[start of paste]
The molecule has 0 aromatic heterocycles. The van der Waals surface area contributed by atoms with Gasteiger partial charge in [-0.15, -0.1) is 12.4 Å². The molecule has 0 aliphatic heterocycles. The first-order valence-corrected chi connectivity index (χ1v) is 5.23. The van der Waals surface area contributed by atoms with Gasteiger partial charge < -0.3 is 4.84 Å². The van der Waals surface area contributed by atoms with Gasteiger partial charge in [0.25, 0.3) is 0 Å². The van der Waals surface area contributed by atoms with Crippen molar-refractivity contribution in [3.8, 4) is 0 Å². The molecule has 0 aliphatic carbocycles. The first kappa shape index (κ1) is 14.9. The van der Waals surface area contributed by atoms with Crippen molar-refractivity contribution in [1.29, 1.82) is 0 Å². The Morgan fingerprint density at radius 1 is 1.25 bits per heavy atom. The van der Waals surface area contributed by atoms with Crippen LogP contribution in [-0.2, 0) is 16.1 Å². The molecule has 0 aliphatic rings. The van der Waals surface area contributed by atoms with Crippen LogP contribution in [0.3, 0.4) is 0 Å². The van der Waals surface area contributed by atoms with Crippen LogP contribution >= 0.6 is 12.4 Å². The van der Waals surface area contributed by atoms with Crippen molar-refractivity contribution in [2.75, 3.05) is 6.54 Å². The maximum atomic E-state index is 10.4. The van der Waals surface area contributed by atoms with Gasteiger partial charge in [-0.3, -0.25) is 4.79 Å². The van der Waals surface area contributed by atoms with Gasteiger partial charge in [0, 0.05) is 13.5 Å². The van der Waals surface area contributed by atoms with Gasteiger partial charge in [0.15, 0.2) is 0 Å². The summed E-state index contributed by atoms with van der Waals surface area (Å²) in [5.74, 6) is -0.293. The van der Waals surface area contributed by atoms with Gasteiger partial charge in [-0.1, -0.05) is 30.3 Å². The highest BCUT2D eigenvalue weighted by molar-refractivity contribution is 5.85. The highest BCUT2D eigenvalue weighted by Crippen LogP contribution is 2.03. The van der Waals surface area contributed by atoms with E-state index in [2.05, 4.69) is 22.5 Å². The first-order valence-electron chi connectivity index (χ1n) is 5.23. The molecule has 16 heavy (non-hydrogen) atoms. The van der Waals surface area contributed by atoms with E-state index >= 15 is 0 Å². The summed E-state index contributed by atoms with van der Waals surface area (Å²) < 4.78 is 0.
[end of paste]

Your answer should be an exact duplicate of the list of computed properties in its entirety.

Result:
The molecule has 0 aromatic heterocycles. The van der Waals surface area contributed by atoms with Gasteiger partial charge in [-0.15, -0.1) is 12.4 Å². The molecule has 0 aliphatic heterocycles. The first-order valence-corrected chi connectivity index (χ1v) is 5.23. The van der Waals surface area contributed by atoms with Gasteiger partial charge < -0.3 is 4.84 Å². The van der Waals surface area contributed by atoms with Gasteiger partial charge in [0.25, 0.3) is 0 Å². The van der Waals surface area contributed by atoms with Crippen molar-refractivity contribution in [3.8, 4) is 0 Å². The molecule has 0 aliphatic carbocycles. The first kappa shape index (κ1) is 14.9. The van der Waals surface area contributed by atoms with Crippen molar-refractivity contribution in [1.29, 1.82) is 0 Å². The Morgan fingerprint density at radius 1 is 1.25 bits per heavy atom. The van der Waals surface area contributed by atoms with Crippen LogP contribution in [-0.2, 0) is 16.1 Å². The molecule has 0 aliphatic rings. The van der Waals surface area contributed by atoms with Crippen LogP contribution in [0.3, 0.4) is 0 Å². The van der Waals surface area contributed by atoms with Crippen LogP contribution >= 0.6 is 12.4 Å². The van der Waals surface area contributed by atoms with Crippen molar-refractivity contribution in [2.75, 3.05) is 6.54 Å². The maximum atomic E-state index is 10.4. The van der Waals surface area contributed by atoms with Gasteiger partial charge in [-0.3, -0.25) is 4.79 Å². The van der Waals surface area contributed by atoms with Gasteiger partial charge in [0, 0.05) is 13.5 Å². The van der Waals surface area contributed by atoms with Gasteiger partial charge in [0.15, 0.2) is 0 Å². The summed E-state index contributed by atoms with van der Waals surface area (Å²) in [5.74, 6) is -0.293. The van der Waals surface area contributed by atoms with Gasteiger partial charge in [-0.1, -0.05) is 30.3 Å². The highest BCUT2D eigenvalue weighted by molar-refractivity contribution is 5.85. The highest BCUT2D eigenvalue weighted by Crippen LogP contribution is 2.03. The van der Waals surface area contributed by atoms with E-state index in [2.05, 4.69) is 22.5 Å². The first-order valence-electron chi connectivity index (χ1n) is 5.23. The molecule has 16 heavy (non-hydrogen) atoms. The van der Waals surface area contributed by atoms with E-state index >= 15 is 0 Å². The summed E-state index contributed by atoms with van der Waals surface area (Å²) < 4.78 is 0.